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Making Sense of NEPA Streamlining

Friday, August 28
10:00–10:45 AM PT
 | 1:00–1:45 PM ET

About the Session

On August 15, 2017, Executive Order (EO) 13807 “Establishing Discipline and Accountability in the Environmental Review and Permitting Process for Infrastructure Projects” was signed. The EO was designed to produce more efficient and effective federal infrastructure decisions and to change how the Federal Government processes environmental reviews.  More than two years later, and with multiple agencies having issued page limits and time limits for National Environmental Policy Act (NEPA) documents, where are we now with respect to NEPA streamlining?  What guidance has been developed and what more needs to be done?

In streamlining environmental review and permitting, the goal of the current administration is to encourage construction of projects by requiring more concise NEPA documents prepared under more aggressive timeframes. This streamlining initiative needs to be balanced against the need to comply with other environmental laws and regulations (Endangered Species Act, National Historic Preservation Act, etc). Some of the directives coming out of the streamlining initiatives are overlapping while others continue to evolve, creating uncertainty among regulators, project proponents, and environmental professionals regarding the best path forward.

There are many challenges to interpreting and implementing the initiatives and conducting streamlined NEPA analyses in a way that is compliant with the full suite of applicable laws and regulations. How should projects that include both a federal nexus and a state environmental requirement ensure compliance with both statutes? How is the start date for an Environmental Assessment (EA) determined? How does streamlining impact determinations of whether to prepare an EA or Environmental Impact Statement (EIS)? How are appendices and technical reports best integrated into NEPA documents?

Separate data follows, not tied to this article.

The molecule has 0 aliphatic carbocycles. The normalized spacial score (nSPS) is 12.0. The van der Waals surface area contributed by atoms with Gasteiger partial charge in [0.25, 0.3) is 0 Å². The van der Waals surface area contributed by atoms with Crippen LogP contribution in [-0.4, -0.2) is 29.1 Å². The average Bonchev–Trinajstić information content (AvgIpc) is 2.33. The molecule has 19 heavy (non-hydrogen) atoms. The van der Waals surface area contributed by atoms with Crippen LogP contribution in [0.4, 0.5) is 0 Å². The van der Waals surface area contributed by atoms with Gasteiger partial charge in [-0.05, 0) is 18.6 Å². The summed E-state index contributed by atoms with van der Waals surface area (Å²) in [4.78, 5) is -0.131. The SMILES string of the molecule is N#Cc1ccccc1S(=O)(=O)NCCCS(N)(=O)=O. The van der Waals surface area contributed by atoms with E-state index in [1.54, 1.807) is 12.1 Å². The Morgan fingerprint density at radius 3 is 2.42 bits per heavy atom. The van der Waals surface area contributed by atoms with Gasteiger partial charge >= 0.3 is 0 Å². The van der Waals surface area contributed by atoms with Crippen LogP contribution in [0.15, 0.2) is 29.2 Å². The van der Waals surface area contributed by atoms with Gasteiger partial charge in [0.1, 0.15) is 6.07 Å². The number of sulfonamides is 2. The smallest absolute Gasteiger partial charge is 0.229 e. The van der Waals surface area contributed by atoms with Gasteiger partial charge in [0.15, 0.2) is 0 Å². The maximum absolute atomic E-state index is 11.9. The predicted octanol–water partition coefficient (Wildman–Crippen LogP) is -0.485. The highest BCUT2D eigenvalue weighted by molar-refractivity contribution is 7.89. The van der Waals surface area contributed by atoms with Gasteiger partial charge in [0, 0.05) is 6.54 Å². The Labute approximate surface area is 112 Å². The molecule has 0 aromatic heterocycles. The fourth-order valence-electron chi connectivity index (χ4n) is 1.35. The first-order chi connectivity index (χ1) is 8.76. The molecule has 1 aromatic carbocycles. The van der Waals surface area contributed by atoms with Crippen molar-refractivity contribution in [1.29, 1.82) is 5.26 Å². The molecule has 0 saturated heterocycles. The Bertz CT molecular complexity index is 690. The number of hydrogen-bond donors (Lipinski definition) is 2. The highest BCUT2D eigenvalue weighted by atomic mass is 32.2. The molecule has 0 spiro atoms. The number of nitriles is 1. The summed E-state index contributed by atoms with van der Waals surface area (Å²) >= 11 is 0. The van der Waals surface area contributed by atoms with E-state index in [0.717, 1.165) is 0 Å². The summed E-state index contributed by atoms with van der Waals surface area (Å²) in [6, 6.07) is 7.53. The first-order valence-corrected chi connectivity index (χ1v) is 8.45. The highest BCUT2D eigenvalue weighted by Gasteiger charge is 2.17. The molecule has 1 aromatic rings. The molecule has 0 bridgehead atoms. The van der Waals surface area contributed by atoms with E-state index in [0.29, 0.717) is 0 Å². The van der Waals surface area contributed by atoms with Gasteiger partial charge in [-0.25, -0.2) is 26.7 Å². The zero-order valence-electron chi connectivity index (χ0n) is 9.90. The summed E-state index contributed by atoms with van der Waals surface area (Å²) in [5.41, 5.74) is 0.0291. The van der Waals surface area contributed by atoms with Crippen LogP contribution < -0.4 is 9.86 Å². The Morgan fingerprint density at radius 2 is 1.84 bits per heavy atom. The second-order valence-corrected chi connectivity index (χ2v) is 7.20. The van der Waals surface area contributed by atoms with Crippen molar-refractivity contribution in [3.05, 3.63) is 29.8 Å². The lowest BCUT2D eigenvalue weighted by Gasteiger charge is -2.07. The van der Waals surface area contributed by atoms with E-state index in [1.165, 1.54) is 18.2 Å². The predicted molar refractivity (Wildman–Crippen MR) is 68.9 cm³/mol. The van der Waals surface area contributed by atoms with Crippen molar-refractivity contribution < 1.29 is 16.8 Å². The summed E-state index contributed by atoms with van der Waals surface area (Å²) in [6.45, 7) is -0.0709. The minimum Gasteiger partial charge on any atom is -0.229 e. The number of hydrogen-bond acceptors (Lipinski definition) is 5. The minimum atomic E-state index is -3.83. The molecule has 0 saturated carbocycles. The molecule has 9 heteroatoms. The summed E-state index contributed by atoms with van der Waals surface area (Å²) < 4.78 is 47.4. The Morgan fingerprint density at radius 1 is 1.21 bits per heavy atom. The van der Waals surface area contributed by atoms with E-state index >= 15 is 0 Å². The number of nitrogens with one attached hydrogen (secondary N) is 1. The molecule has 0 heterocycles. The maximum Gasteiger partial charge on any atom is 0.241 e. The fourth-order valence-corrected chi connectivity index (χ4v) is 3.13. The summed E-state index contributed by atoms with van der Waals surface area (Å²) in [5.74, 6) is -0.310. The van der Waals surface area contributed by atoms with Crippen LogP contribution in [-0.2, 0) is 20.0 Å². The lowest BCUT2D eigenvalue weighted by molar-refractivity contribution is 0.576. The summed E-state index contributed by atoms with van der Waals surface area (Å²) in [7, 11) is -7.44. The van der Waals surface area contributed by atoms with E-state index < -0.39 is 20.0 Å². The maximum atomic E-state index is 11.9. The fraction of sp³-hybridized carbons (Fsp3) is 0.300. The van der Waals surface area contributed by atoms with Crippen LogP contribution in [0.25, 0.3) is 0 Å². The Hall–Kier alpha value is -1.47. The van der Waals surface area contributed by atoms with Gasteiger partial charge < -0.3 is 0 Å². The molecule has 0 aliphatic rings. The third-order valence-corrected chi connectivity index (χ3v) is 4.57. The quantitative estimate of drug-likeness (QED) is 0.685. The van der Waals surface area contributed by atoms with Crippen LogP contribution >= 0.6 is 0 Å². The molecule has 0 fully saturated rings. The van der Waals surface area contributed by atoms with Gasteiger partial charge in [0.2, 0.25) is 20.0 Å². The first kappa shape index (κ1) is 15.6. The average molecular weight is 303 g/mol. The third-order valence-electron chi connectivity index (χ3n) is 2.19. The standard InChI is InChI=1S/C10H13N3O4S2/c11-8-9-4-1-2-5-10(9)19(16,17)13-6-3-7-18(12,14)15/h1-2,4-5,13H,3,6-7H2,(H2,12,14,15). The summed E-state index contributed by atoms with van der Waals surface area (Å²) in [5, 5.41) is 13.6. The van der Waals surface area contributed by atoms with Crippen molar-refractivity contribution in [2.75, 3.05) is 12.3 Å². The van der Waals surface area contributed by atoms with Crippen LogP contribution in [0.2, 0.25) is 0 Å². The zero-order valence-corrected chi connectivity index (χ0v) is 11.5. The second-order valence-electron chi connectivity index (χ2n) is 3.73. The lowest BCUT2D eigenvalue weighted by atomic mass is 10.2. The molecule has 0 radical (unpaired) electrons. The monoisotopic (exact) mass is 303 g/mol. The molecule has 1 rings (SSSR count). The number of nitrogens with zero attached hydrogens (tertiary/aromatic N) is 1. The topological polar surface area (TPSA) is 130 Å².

Despite these and other challenges, there have been success stories; projects where the NEPA streamlining worked as intended. There are specific instances where the project timeline was notably faster than for similar past projects or where a page-limited EA or EIS was achieved without compromising an adequate and defensible analysis. What made these projects successful and what are the key takeaways for replicating success for other projects?

This presentation will provide attendees with an overview of where we are today with NEPA streamlining, how we got here, and where to go next.  We will take a closer look at the overlapping and evolving guidance on streamlining as seen in the Memorandum of Understanding on One Federal Decision, FAST-41, the Department of Interior Secretarial Order 3355, and the Department of Transportation Interim Policies on Page Limits for NEPA Documents. Specific examples from Department of Interior projects including NEPA analyses for Habitat Conservation Plans and Department of Transportation projects including NEPA analyses for commercial aerospace projects will be highlighted to explore the challenges and successes surrounding NEPA streamlining initiatives. 


  • NEPA

About the Speaker

Pam Schanel
Managing Director

Pam Schanel, is a managing director with ICF. She has over 20 years of experience preparing and reviewing NEPA documents and delivering NEPA trainings to a wide range of audiences. She has extensive experience analyzing environmental impacts, facilitating public involvement, and coordinating Federal, state, and local stakeholder engagement and consultation for complex and controversial projects. Pam has managed the preparation and review of several Environmental Impact Statements (EISs) and dozens of Environmental Assessments (EAs). She has planned and facilitated dozens of scoping meetings and public hearings for Department of Transportation, Department of Defense, and Surface Transportation Board NEPA projects. Pam supports ICF’s efforts to revise the Federal Aviation Administration’s (FAA) NEPA Implementing Regulation and develop a companion Desk Reference providing guidance to all FAA NEPA practitioners.

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